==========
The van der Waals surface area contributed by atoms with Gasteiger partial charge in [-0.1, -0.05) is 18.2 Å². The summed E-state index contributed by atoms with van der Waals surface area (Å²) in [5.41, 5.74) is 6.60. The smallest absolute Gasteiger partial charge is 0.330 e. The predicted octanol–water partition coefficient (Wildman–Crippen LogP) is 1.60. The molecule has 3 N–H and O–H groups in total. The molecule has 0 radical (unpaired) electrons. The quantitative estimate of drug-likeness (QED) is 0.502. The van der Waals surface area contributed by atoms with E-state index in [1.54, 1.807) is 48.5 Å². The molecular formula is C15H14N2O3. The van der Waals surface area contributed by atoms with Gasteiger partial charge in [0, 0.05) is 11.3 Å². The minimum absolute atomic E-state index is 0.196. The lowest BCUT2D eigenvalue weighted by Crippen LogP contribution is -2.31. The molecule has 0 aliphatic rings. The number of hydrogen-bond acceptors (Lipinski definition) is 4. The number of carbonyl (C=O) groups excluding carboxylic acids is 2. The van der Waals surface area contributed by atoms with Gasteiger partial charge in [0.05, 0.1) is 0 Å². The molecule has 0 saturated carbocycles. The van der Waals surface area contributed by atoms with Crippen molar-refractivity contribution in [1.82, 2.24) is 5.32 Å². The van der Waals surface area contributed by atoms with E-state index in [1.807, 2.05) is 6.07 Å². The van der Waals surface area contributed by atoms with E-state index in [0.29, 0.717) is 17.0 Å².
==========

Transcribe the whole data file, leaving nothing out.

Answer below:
The van der Waals surface area contributed by atoms with Gasteiger partial charge in [-0.1, -0.05) is 18.2 Å². The summed E-state index contributed by atoms with van der Waals surface area (Å²) in [5.41, 5.74) is 6.60. The smallest absolute Gasteiger partial charge is 0.330 e. The predicted octanol–water partition coefficient (Wildman–Crippen LogP) is 1.60. The molecule has 3 N–H and O–H groups in total. The molecule has 0 radical (unpaired) electrons. The quantitative estimate of drug-likeness (QED) is 0.502. The van der Waals surface area contributed by atoms with E-state index in [1.54, 1.807) is 48.5 Å². The molecular formula is C15H14N2O3. The van der Waals surface area contributed by atoms with Gasteiger partial charge in [0, 0.05) is 11.3 Å². The minimum absolute atomic E-state index is 0.196. The lowest BCUT2D eigenvalue weighted by Crippen LogP contribution is -2.31. The molecule has 0 aliphatic rings. The number of hydrogen-bond acceptors (Lipinski definition) is 4. The number of carbonyl (C=O) groups excluding carboxylic acids is 2. The van der Waals surface area contributed by atoms with Gasteiger partial charge in [0.05, 0.1) is 0 Å². The molecule has 0 saturated carbocycles. The van der Waals surface area contributed by atoms with Crippen molar-refractivity contribution in [1.82, 2.24) is 5.32 Å². The van der Waals surface area contributed by atoms with E-state index in [1.807, 2.05) is 6.07 Å². The van der Waals surface area contributed by atoms with E-state index in [0.29, 0.717) is 17.0 Å².